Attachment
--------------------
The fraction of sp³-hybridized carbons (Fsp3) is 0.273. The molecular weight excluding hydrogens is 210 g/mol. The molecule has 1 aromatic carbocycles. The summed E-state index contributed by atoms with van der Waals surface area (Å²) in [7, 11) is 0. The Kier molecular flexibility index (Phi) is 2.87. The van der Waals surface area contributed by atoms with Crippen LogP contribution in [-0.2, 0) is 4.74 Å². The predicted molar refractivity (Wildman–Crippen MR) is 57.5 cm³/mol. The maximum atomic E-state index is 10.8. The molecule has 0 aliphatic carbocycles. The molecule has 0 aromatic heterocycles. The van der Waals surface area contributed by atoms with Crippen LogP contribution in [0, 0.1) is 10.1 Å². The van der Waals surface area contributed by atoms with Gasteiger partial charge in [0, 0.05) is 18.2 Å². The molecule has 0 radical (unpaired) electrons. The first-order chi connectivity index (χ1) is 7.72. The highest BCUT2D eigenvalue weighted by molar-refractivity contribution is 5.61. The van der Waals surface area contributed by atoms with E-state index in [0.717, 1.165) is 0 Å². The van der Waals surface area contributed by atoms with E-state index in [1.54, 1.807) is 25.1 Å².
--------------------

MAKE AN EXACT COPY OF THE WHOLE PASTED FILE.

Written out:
The fraction of sp³-hybridized carbons (Fsp3) is 0.273. The molecular weight excluding hydrogens is 210 g/mol. The molecule has 1 aromatic carbocycles. The summed E-state index contributed by atoms with van der Waals surface area (Å²) in [7, 11) is 0. The Kier molecular flexibility index (Phi) is 2.87. The van der Waals surface area contributed by atoms with Crippen LogP contribution in [-0.2, 0) is 4.74 Å². The predicted molar refractivity (Wildman–Crippen MR) is 57.5 cm³/mol. The maximum atomic E-state index is 10.8. The molecule has 0 aliphatic carbocycles. The molecule has 0 aromatic heterocycles. The van der Waals surface area contributed by atoms with Crippen LogP contribution in [0, 0.1) is 10.1 Å². The van der Waals surface area contributed by atoms with Gasteiger partial charge in [0, 0.05) is 18.2 Å². The molecule has 0 radical (unpaired) electrons. The first-order chi connectivity index (χ1) is 7.72. The highest BCUT2D eigenvalue weighted by molar-refractivity contribution is 5.61. The van der Waals surface area contributed by atoms with E-state index in [0.717, 1.165) is 0 Å². The van der Waals surface area contributed by atoms with E-state index in [1.54, 1.807) is 25.1 Å².